Western Union will pay $8.5 million to settle allegations that it violated the Telephone Consumer Protection Act by sending unsolicited text messages asking consumers to opt in to receive regular updates from the company.
The plaintiffs allege that they never consented to receive Western Union’s initial opt in text during a marketing campaign in 2009 and that the company therefore violated the TCPA by sending unsolicited advertising texts through equipment capable of storing and randomly generating telephone numbers, also known as autodialing equipment.
Western Union countered that the message didn’t constitute advertising and was instead a request to see if people wanted to get advertising texts. As such, express written consent was unnecessary, according to company officials.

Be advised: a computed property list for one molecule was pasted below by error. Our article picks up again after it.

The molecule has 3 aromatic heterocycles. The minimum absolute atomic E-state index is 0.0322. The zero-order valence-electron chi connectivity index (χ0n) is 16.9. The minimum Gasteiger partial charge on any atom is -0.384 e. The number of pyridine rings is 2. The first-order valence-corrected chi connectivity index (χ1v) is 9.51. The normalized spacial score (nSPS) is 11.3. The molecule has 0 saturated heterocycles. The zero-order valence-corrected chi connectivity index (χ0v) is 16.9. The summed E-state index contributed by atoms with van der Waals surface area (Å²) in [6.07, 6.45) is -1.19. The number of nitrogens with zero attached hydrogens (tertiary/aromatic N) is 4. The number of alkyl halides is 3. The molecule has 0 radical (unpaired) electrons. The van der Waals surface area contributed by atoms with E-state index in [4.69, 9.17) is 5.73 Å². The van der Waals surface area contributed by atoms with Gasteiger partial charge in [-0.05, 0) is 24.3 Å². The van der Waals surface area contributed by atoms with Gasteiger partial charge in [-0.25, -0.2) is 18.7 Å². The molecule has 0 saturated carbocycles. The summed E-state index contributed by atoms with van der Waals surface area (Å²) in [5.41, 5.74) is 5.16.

The settlement between Western Union and the more than 800,000 class members is reportedly double the next highest TCPA settlement in terms of award per class member. An estimated $3 million of the $8.5 million settlement will be directed to attorneys in the case.
The FCC broadly defines autodialing equipment and requires, under the TCPA, that companies obtain express written consent from consumers before sending text advertisements through autodialers.
The FCC issued a declaratory ruling on the TCPA in July and Collections & Credit Risk has extensively covered the issue. Recently, Neustar released "Where Efficiency Meets Compliance: Using Data to Drive Revenues and Reduce TCPA Risk" - a whitepaper on the topic. The report reviewed a survey of senior executives and managers with authority over calling operations on the data, technology and protocols they use.